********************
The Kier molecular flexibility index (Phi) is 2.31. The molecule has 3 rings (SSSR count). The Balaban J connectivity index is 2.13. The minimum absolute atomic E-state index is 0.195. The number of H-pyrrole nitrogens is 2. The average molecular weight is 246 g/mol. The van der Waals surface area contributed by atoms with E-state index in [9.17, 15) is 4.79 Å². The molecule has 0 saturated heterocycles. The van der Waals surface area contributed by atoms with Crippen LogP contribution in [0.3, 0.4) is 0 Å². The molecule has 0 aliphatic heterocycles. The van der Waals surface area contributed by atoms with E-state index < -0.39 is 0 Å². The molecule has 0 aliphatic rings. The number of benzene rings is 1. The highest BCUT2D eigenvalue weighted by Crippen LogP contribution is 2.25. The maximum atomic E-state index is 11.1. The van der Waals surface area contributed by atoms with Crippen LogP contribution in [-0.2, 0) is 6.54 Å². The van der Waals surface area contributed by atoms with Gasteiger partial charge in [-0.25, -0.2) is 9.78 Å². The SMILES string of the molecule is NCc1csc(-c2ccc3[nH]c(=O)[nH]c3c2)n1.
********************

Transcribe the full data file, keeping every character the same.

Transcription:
The Kier molecular flexibility index (Phi) is 2.31. The molecule has 3 rings (SSSR count). The Balaban J connectivity index is 2.13. The minimum absolute atomic E-state index is 0.195. The number of H-pyrrole nitrogens is 2. The average molecular weight is 246 g/mol. The van der Waals surface area contributed by atoms with E-state index in [9.17, 15) is 4.79 Å². The molecule has 0 saturated heterocycles. The van der Waals surface area contributed by atoms with Crippen LogP contribution in [0.3, 0.4) is 0 Å². The molecule has 0 aliphatic heterocycles. The van der Waals surface area contributed by atoms with E-state index < -0.39 is 0 Å². The molecule has 0 aliphatic rings. The number of benzene rings is 1. The highest BCUT2D eigenvalue weighted by Crippen LogP contribution is 2.25. The maximum atomic E-state index is 11.1. The van der Waals surface area contributed by atoms with Crippen LogP contribution in [-0.2, 0) is 6.54 Å². The van der Waals surface area contributed by atoms with Gasteiger partial charge in [-0.25, -0.2) is 9.78 Å². The SMILES string of the molecule is NCc1csc(-c2ccc3[nH]c(=O)[nH]c3c2)n1.